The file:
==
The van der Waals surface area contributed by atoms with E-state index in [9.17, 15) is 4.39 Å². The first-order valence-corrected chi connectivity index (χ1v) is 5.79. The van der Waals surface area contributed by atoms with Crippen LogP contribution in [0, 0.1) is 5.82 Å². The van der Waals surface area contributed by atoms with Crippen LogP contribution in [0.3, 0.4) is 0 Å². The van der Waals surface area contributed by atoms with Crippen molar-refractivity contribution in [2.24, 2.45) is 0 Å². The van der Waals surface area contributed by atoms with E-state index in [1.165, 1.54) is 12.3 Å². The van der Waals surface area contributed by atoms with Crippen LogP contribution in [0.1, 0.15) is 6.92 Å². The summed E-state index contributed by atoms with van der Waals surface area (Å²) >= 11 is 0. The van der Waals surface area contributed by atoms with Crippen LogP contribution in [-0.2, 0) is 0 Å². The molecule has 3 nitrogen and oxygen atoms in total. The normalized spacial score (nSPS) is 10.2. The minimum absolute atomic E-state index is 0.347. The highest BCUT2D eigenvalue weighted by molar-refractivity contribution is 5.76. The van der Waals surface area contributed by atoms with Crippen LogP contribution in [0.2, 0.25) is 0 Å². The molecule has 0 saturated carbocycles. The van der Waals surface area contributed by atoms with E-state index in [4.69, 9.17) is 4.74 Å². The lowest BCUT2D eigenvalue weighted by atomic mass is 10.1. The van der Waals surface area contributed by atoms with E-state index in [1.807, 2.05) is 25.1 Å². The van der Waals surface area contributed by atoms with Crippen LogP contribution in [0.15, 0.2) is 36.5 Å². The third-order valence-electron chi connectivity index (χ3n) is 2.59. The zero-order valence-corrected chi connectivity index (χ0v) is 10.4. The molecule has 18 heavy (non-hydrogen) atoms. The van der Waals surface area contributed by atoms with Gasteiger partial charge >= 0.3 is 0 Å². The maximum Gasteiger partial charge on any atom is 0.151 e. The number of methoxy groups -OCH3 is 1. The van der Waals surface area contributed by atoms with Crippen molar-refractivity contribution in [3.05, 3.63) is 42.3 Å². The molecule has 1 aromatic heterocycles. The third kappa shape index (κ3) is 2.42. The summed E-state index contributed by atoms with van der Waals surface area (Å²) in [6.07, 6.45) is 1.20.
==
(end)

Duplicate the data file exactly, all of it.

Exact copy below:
The van der Waals surface area contributed by atoms with E-state index in [9.17, 15) is 4.39 Å². The first-order valence-corrected chi connectivity index (χ1v) is 5.79. The van der Waals surface area contributed by atoms with Crippen LogP contribution in [0, 0.1) is 5.82 Å². The van der Waals surface area contributed by atoms with Crippen LogP contribution in [0.3, 0.4) is 0 Å². The van der Waals surface area contributed by atoms with Crippen molar-refractivity contribution in [2.24, 2.45) is 0 Å². The van der Waals surface area contributed by atoms with E-state index in [1.165, 1.54) is 12.3 Å². The van der Waals surface area contributed by atoms with Crippen LogP contribution in [0.1, 0.15) is 6.92 Å². The summed E-state index contributed by atoms with van der Waals surface area (Å²) >= 11 is 0. The van der Waals surface area contributed by atoms with Crippen LogP contribution in [-0.2, 0) is 0 Å². The molecule has 3 nitrogen and oxygen atoms in total. The normalized spacial score (nSPS) is 10.2. The minimum absolute atomic E-state index is 0.347. The highest BCUT2D eigenvalue weighted by molar-refractivity contribution is 5.76. The van der Waals surface area contributed by atoms with Crippen LogP contribution in [0.2, 0.25) is 0 Å². The molecule has 0 saturated carbocycles. The van der Waals surface area contributed by atoms with E-state index in [4.69, 9.17) is 4.74 Å². The lowest BCUT2D eigenvalue weighted by atomic mass is 10.1. The van der Waals surface area contributed by atoms with E-state index in [1.807, 2.05) is 25.1 Å². The van der Waals surface area contributed by atoms with Crippen LogP contribution in [0.15, 0.2) is 36.5 Å². The third-order valence-electron chi connectivity index (χ3n) is 2.59. The zero-order valence-corrected chi connectivity index (χ0v) is 10.4. The molecule has 18 heavy (non-hydrogen) atoms. The van der Waals surface area contributed by atoms with Gasteiger partial charge >= 0.3 is 0 Å². The maximum Gasteiger partial charge on any atom is 0.151 e. The number of methoxy groups -OCH3 is 1. The van der Waals surface area contributed by atoms with Crippen molar-refractivity contribution in [3.05, 3.63) is 42.3 Å². The molecule has 1 aromatic heterocycles. The third kappa shape index (κ3) is 2.42. The summed E-state index contributed by atoms with van der Waals surface area (Å²) in [6.07, 6.45) is 1.20.